For a writer, it sounds either exciting or dreadful, doesn’t it?
This year, I took the leap and hired a very good, trustworthy, no bullshit and hidden-fees freelance editor and a proofreader. As for the grammar corrections, oh well, it falls on me.
This writing adventure will more than probably end in a self-publishing one, so I really need to invest a bit in order to present to readers the best version of the YA paranormal writing project, a novel I’ve been working on for a little more than a year.
A novel with a title (yeah!) that I’m not sure about (dang!).
Said deadline is: January 4th, 2021. That’s tomorrow, or close enough !
The only way I will be able to finish the revision and the corrections in time is if I make a plan and stick to it.
And I need a plan about the day job… and the to-do lists… and the Holidays prep…
Traditional Publishing VS Indie Publishing: The Forever Debate
At 9 years old, I knew I wanted to be a writer. To have my novels traditionally published. To live by my pen.
Many decades later, I finally decided to make that dream come true. Seriously. With the support of a part-time day job and of my family.
I’ve been treating writing as a job for about three years now. So far, I’ve written four novels, in the MG and YA. Two rejected, one not sent to publishers, or in other words shelved.
The fourth one is the YA paranormal novel I’m going to send to my editor. Aaaaahhhhhh !
I finished the first draft in June, and I’ve been a bit lazy with the second draft since then.
I’m almost halfway there.
Since June, I’ve been thinking, researching, pondering to pros and cons of going traditional or indie publishing.
I’ll go indie publishing for the YA paranormal.
Because the chances for that book to be traditionally published before 2024 are slight. Because there are fewer and fewer publishers around here (North-American francophone bubble, remember dear fellow writers?) who are publishing new voices. Or can afford to do so.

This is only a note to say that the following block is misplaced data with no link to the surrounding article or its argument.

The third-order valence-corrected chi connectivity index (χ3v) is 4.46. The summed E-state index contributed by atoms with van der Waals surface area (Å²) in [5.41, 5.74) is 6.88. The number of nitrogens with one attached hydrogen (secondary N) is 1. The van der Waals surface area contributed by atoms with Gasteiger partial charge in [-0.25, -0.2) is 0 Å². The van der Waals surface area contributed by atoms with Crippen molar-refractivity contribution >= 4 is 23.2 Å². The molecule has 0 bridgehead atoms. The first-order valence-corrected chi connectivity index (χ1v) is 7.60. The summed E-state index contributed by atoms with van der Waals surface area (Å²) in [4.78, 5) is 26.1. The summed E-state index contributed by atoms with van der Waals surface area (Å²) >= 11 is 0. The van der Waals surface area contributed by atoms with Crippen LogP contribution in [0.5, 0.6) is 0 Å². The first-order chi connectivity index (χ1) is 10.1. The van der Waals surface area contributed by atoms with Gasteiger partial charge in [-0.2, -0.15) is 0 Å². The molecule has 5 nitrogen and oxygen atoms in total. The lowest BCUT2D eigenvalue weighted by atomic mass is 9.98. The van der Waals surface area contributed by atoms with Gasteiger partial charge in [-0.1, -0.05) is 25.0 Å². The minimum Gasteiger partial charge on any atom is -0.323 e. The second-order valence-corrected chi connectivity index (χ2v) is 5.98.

If the book gets selected at all, of course.
The Revision Sprint Plan
Before planning anything, let’s take a look at where we’re at, writing wise and life wise shall we dear fellow writer?
The writing: I revised 32 000 words out off 84 000 words of the first draft. I suspect I’ll end up with 80 000 words, because I’m getting rid of a LOT of info dumping, oh dear me!
The life: my 2020 day job quit me. If you’ve been around this blog a bit, and read some of my Writing Diary series, you know it’s a relief for me. Really.
There’s business blog plan development happening, glowing with the beautiful bright shiny idea light of a new project. It would be easy to get lost there and live the revision grind behind.
I love my novel, but I’m ready to think about a new story. I have to finish this, leave it to my indie editor and stop thinking about it for at least a whole month.
Without further ado, here’s the plan.
I want to be finished with the revision in six weeks, so just before Christmas.
To succeed, I have no choice but to treat the revision as a serious job, and I need to set myself up to stay motivated!
My goal is to revise 5 chapters a week. Yes, I know I got stuck with one paragraph for a week. I’ll have to get my s*it together.
Otherwise, no working on a new project! And no baking Christmas cookies. And no… well, you get the idea. No extracurricular fun activities unless I meet my weekly revising goals.
During the week-ends, the rule is: absolute down-time.
Some writers thrive under pressure. Some other authors have dead serious deadlines, involving the whole publisher team people. Mega-pressure.
I do need a little pressure (and a reward system!) to stay motivated, but for me, over doing it is a recipe for disaster. I know, I’ve done it before!
Let us see, fellow writers who are kind enough to have read this whole post – thanks so much!, what will happen next.
I hope you’re well and safe. I wish us all the good words and awesome revision vibes!